[THE INFANT CARE SCALDING INCIDENT]
Last Nov, on Fri the 16th, just a couple of hours before my exam, I found 3 missed calls on my mobile phone. There were from my husband and unusual. I called back and heard news which no parent of a 4.5 month old wishes to hear.
“Sunflower Baby House called and said that she was scalded during bathtime.”
A million thoughts rushed through my being. I can still feel the tingling sensation running along my spine.
How could an immobile 4.5 month old, who cannot even roll over without help, be scalded at an infant care centre? Was it even an accident?
The apathetic silence is deafening.
At KKH, the owner of the centre said she was not present during the incident and would find out more about it and let us have an answer later.
Meanwhile, we were told by the pediatrician, whom the centre had initially brought our baby to, that she had suffered first degree burns on her right shin. The wound was angry-red, and blisters had formed on it.
On Monday, we went to the centre to speak with the care-taker-in-charge of our baby, who was giving her the bath during the incident. She said she couldn’t remember what had happened. We stood at the bath-sink, where the incident had supposedly taken place. The sinks were wide and deep, and the taps were only a few centimeters away from the wall. Meanwhile, the operator had the cheek to tell us that the infant care centre was expanding.
On Tuesday, my husband went to the centre to speak with the same care-taker again, and she said the same thing. She could not remember what had happened.
On Thursday, the owner told my husband that they had an explanation. That was, our baby had kicked the tap, turning on the hot water, and stuck her leg under the running hot water, resulting in the first-degree burns. She also told my husband that she had lodged a report to MSF. As such my husband requested for a copy of the report. The owner refused to share it with us and said that she would think about which portions of the report she could share with us.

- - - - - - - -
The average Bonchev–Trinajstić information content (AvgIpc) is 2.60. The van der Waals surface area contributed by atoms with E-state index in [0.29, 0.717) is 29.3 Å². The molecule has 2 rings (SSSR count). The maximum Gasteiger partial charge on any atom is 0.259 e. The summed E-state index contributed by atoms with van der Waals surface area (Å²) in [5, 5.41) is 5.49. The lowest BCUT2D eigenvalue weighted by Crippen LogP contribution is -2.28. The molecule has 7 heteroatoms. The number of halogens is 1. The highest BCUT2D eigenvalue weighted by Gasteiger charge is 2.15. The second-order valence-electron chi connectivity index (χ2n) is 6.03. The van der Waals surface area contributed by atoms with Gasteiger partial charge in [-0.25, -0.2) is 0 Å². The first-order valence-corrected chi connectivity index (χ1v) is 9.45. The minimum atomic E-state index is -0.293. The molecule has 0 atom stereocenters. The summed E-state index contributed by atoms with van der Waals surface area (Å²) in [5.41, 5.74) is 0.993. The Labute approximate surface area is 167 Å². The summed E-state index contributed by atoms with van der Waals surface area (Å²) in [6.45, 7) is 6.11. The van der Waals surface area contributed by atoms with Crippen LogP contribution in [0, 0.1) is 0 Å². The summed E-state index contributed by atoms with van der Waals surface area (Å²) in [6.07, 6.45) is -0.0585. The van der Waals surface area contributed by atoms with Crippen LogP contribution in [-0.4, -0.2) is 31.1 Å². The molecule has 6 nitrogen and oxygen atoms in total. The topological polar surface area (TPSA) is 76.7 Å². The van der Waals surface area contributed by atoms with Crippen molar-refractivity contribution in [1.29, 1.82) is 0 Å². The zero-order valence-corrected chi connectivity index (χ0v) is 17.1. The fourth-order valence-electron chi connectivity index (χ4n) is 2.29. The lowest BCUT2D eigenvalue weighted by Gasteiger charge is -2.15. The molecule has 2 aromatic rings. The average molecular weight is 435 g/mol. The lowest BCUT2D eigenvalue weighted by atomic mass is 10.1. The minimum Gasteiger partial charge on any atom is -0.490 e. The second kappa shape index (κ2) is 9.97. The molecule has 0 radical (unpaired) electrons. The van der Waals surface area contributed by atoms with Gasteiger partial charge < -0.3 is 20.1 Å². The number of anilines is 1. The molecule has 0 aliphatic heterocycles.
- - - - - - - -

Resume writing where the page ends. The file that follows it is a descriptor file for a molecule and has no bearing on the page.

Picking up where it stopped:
On Friday, 23 Nov 2012, a week from the incident, we went to the centre and demanded to see the report which the owner had claimed to have made to Ministry of Social and Family Development “MSF” (former MCYS). She then showed us some printouts and contradicted herself. She now said that she had NOT submitted the report to MSF and had wanted to check with us if we were happy with the report before she would send it to MSF.
At that point, I lost it.
It was clear that the centre was hiding something. We withdrew our baby from the centre. The director of the infant care centre (owner’s husband) held the lift door to stop us from leaving. He kept exclaiming, “Can you just hear me out? I can explain! You haven’t given us a chance to explain!”
On the same day, I made a report to MSF and the Police. That’s when it got even more ridiculous.
Calling up MSF, I was directed to the officer-in-charge of this infant care centre “Officer A”. She told me the following:
(i) While the infant care centre owner had informed her of the incident, no report/details have been provided.
(ii) That if I had made a police report, MSF would rely on the Police for investigation. If had not made a police report, then MSF would carry out the investigation on its own.
(iii) MSF could not confirm how long it would take to investigate the matter.
(iv) She offered to find an infant care placement for my baby.
The next time I heard from MSF was 2 weeks later on Fri, 7 Dec 2012. This time, another officer “Officer B” called me up. She told me that this case had been handed over to her and asked me if I still required infant care placement. I informed her of the Police Investigation Officer-in-charge of the case, and highlighted to her that there were 2 key issues, of which the Police could only investigate the 1st issue of criminal liability (e.g. causing hurt due to negligent/rash act), and not the 2nd issue of the infant care centre owner's attempt to cover up the matter/mismanagement of safety of infant.
On Mon, 10 Dec 2012, Officer B called again to inform me of a vacancy. She also confirmed that MSF had NOT commenced investigation of the incident. What the fuck was MSF waiting for?! What if something similar happens to another baby in the same infant care centre during MSF’s delay? No answer.
I then wrote to Minister Chan Chun Sing on 11 Dec 2012, highlighting that it was unacceptable that it was:
(i) Neither a standard protocol for MSF to issue a stop work order when the safety of an infant has been compromised at an infant care,
(ii) Nor a standard protocol for MSF to inform the other parents of such incidents immediately, to let the parents decide whether they would wish to take the risk of leaving their babies at the infant care centre whilst MSF/Police investigate the matter.
When foreign workers get injured or killed at work sites, MOM immediately goes down to the scene and issues stop work orders. Why isn’t MSF doing the same for infants? Is the safety of infants less important than that of foreign workers?
By delaying investigation and avoiding to inform the other parents, MSF is exposing the other infants to unnecessary risks. It would be tragic if during this period of delay, another infant is scalded while under the care of this infant care centre.
2 days later, I got a phonecall from a Deputy Director from MSF, clarifying that:
(i) MSF did not do nothing about this case, but there was still no conclusion either.
(ii) This case had changed hands amongst officers not twice, but thrice, i.e. Officer B was in fact the 3rd officer ‘handling’ the case.
(iii) All infant/child care centres are required by MSF rules to report to MSF about such incidents within 24 hours.